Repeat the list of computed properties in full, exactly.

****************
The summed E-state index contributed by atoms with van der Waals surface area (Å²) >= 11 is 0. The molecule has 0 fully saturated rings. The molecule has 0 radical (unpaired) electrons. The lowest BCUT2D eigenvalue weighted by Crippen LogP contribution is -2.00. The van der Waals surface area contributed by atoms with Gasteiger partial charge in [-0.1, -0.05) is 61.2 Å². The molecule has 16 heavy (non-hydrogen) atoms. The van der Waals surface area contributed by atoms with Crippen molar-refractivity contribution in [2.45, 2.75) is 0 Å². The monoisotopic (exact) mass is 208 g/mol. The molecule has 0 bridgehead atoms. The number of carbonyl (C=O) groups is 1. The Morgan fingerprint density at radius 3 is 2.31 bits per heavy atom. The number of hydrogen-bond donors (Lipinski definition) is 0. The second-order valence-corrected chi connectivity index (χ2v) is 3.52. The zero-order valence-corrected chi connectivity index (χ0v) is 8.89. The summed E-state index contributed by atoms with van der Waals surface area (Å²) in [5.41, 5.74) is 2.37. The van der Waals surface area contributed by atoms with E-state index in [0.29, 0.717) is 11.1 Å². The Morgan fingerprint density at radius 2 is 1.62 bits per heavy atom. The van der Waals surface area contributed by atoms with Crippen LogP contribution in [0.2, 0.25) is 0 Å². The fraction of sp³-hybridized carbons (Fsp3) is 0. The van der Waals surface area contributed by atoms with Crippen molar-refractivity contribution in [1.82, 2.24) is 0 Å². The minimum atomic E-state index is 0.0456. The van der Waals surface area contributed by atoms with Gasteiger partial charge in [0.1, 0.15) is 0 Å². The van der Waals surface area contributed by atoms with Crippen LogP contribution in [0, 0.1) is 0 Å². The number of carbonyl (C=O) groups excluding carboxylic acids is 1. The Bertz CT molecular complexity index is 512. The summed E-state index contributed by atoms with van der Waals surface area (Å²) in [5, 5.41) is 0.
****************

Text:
The summed E-state index contributed by atoms with van der Waals surface area (Å²) >= 11 is 0. The molecule has 0 fully saturated rings. The molecule has 0 radical (unpaired) electrons. The lowest BCUT2D eigenvalue weighted by Crippen LogP contribution is -2.00. The van der Waals surface area contributed by atoms with Gasteiger partial charge in [-0.1, -0.05) is 61.2 Å². The molecule has 16 heavy (non-hydrogen) atoms. The van der Waals surface area contributed by atoms with Crippen molar-refractivity contribution in [2.45, 2.75) is 0 Å². The monoisotopic (exact) mass is 208 g/mol. The molecule has 0 bridgehead atoms. The number of carbonyl (C=O) groups is 1. The Morgan fingerprint density at radius 3 is 2.31 bits per heavy atom. The number of hydrogen-bond donors (Lipinski definition) is 0. The second-order valence-corrected chi connectivity index (χ2v) is 3.52. The zero-order valence-corrected chi connectivity index (χ0v) is 8.89. The summed E-state index contributed by atoms with van der Waals surface area (Å²) in [5.41, 5.74) is 2.37. The van der Waals surface area contributed by atoms with E-state index in [0.29, 0.717) is 11.1 Å². The Morgan fingerprint density at radius 2 is 1.62 bits per heavy atom. The van der Waals surface area contributed by atoms with Crippen LogP contribution in [0.2, 0.25) is 0 Å². The fraction of sp³-hybridized carbons (Fsp3) is 0. The van der Waals surface area contributed by atoms with Crippen molar-refractivity contribution in [1.82, 2.24) is 0 Å². The minimum atomic E-state index is 0.0456. The van der Waals surface area contributed by atoms with Gasteiger partial charge in [0.1, 0.15) is 0 Å². The van der Waals surface area contributed by atoms with Crippen LogP contribution in [0, 0.1) is 0 Å². The number of carbonyl (C=O) groups excluding carboxylic acids is 1. The Bertz CT molecular complexity index is 512. The summed E-state index contributed by atoms with van der Waals surface area (Å²) in [5, 5.41) is 0.